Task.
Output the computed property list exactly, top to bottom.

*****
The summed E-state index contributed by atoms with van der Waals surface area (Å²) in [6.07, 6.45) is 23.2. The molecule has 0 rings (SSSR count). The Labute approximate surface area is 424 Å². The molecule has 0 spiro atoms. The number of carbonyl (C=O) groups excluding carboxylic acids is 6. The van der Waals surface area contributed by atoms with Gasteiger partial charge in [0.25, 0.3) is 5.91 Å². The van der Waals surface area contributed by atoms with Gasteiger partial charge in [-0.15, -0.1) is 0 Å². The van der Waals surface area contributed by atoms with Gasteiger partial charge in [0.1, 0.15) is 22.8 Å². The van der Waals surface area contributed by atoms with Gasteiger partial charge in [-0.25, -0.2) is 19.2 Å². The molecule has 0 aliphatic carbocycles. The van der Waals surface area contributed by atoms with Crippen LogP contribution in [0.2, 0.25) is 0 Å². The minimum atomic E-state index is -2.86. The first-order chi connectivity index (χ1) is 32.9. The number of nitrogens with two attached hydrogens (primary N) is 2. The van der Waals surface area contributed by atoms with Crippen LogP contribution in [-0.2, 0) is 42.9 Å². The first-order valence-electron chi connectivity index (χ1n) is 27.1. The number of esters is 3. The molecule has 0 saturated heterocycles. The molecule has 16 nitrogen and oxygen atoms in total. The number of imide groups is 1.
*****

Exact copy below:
The summed E-state index contributed by atoms with van der Waals surface area (Å²) in [6.07, 6.45) is 23.2. The molecule has 0 rings (SSSR count). The Labute approximate surface area is 424 Å². The molecule has 0 spiro atoms. The number of carbonyl (C=O) groups excluding carboxylic acids is 6. The van der Waals surface area contributed by atoms with Gasteiger partial charge in [0.25, 0.3) is 5.91 Å². The van der Waals surface area contributed by atoms with Gasteiger partial charge in [-0.15, -0.1) is 0 Å². The van der Waals surface area contributed by atoms with Gasteiger partial charge in [0.1, 0.15) is 22.8 Å². The van der Waals surface area contributed by atoms with Gasteiger partial charge in [-0.25, -0.2) is 19.2 Å². The molecule has 0 aliphatic carbocycles. The van der Waals surface area contributed by atoms with Crippen LogP contribution in [0.2, 0.25) is 0 Å². The minimum atomic E-state index is -2.86. The first-order chi connectivity index (χ1) is 32.9. The number of nitrogens with two attached hydrogens (primary N) is 2. The van der Waals surface area contributed by atoms with Crippen LogP contribution in [-0.2, 0) is 42.9 Å². The first-order valence-electron chi connectivity index (χ1n) is 27.1. The number of esters is 3. The molecule has 0 saturated heterocycles. The molecule has 16 nitrogen and oxygen atoms in total. The number of imide groups is 1.